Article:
John Fryer is a London, UK-born, Los Angeles, CA-based multi-instrumentalist and producer, who is best known for his work as a producer, shaping the sound of Cocteau Twins, Depeche Mode, much of the Mute Records, 4AD and Beggars’ Banquet roster, as well as Nine Inch Nails, Love and Rockets, Cradle of Filth and countless others. Fryer is also known as one-half of the duo This Moral Coil with Ivo Watts-Russell. 

Fryer’s solo recording project Black Needle Noise continues his legacy for crafting lush and moody soundscapes as he collaborates wth a number of different vocalists; in fact, Lost in Reflections, the renowned producer and recording artist’s sophomore Black Needle Noise effort finds him working with Jennie Vee, Andrea Kerr, Chrysta Bell, Sivert Hoyem and others — and interestingly enough, it come-on the heels of Fryer’s collaboration with the aforementioned Chrysta Bell on a Twin Peaks-inspired cover of Julee Cruise, Angelo Badalamenti and David Lynch’s “Falling.” Anyway, album single “Heaven” is a strikingly cinematic track which pairs Jennie Vee’s sultry and achingly tender vocals with a lush yet atmospheric production featuring swirling electronics, shimming guitar chords and industrial clang and clatter. And although the track will further cement his legacy for crafting a sound that you would have grown up obsessed with as a child of the 80s, the song also reveals not just his generosity in working with up-and-coming and contemporary artists, but it also reflects the contemplative, introspective nature of the album’s title — while pairing a dark sensuality with an visceral sense of heartbreak. In fact, the song’s narrator is facing the ghosts of a dysfunctional and controlling relationship that has lingered, even as she’s 4,000 thousand miles away. 

Shot in a cinematic and creepy black an white, and directed by Talon McKee and Lloyd Galbraith, edited by Jennie Vee, featuring animation by Mark Francombe and choreographed by Caroline Haydon, the video starts its choreographer writhing and swooning in a combination of pleasure and heartache; but at its core is a protagonist, who expresses desire, vulnerability, and self-asurredness simultaneously. 

New Audio: Mute Records Celebrates the 50th Anniversary of Influential Krautrock Act CAN with a Compilation of Singles — Includes a Never Before Digital Re-Release

Initially, beginning his musical career as a pupil of avant garde composers Karlheinz Stockhausen and Gyorgy Ligeti, CAN’s founding member and primary composer/songwriter Irmin Schdmit (keyboard) had conducted a number of high-profile orchestrated pieces in his native Germany and aboard; however, a trip to New York where he encountered Andy Warhol and Hotel Chelsea, and heard the sounds of Jimi Hendrix and Frank Zappa had transformed his life. Along with the band’s other core members — Holger Czukay (bass), Michael Karoli (guitar) and Jaki Liebezei (drums) CAN officially formed in Cologne, Germany (then-West Germany) in 1967. With the release of 1969’s Monster Movie, 1971’s Tago Mago, 1972’s Ege Bamyasi and 1973’s Future Days the German experimental act collaborated with a number of vocalists including Malcolm Mooney (1968-1970), Damo Suzuki (1970-1973) and a rotating cast of musicians and wound up developing a reputation for an imitable sound that possessed elements of avant garde and modern classical composition, minimalism, electronica, world music, psych rock and funk, while being widely hailed as pioneers of the German krautrock movement. And because of their eclectic, genre-defying sound the band’s influence has been massive and can be traced in the work of acts like Joy Division, Primal Scream, Radiohead and avant-garde composer Bernhard Lang, among others.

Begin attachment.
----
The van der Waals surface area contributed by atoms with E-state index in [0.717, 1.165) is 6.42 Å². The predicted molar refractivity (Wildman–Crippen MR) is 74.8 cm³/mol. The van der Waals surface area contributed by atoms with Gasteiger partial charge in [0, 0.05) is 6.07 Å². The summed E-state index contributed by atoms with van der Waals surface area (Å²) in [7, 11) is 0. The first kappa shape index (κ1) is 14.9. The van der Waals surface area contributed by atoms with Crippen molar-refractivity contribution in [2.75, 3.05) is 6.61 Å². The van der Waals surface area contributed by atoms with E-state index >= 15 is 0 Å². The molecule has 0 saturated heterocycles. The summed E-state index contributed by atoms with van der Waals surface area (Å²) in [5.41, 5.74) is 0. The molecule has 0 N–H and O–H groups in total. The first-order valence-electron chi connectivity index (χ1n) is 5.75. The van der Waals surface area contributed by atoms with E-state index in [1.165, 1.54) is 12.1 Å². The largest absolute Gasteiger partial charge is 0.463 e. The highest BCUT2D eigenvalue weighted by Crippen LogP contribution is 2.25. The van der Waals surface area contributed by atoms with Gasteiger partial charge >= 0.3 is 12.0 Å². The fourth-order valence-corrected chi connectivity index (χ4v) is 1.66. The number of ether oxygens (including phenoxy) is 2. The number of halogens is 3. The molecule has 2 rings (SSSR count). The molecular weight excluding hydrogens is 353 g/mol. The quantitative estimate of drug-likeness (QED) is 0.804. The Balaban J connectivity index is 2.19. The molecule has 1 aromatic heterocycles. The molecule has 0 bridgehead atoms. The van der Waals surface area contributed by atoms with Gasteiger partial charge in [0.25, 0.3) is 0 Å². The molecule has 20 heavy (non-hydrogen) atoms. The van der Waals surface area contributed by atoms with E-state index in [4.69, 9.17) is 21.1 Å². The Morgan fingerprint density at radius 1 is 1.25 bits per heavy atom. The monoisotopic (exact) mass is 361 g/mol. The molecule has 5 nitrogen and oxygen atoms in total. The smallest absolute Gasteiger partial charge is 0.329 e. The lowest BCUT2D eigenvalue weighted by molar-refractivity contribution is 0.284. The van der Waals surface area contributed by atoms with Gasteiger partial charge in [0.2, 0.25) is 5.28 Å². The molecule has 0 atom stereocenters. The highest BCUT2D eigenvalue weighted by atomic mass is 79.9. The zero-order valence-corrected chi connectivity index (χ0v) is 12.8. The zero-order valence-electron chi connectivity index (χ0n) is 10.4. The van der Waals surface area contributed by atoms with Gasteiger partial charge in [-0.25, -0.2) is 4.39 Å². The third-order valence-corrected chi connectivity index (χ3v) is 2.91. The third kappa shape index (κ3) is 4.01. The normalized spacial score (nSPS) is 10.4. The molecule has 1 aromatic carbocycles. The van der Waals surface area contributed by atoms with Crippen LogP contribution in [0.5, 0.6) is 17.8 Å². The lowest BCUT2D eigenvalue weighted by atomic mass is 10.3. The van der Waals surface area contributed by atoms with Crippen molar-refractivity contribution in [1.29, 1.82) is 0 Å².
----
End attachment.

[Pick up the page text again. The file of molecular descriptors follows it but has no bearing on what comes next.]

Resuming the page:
Throughout the band’s history — the bulk being a continuous run from 1967 or so – 1979 with the members of the band reconvening periodically over the past 30 years — the band has released a number of singles, some which have appeared on the band’s albums and others that have not. And to celebrate the 50th anniversary of the band’s formation, Mute Records will be releasing CAN The Singles, a compilation featuring all the band’s single releases, including “Shikako Maru Ten,” a B side to the “Spoon,” a top ten hit in their native Germany back in 1972 and it’ll be available for the first time ever digitally. Interestingly, the single manages to possess a percussive and breezy arrangement that sounds as though it were influenced by Brazilian samba and Afro-Cuban/Afro-Caribbean jazz, further reminding listeners of the band’s reputation for being defiantly difficult to pigeonhole and being relentlessly, mischievously experimental with their sound and approach.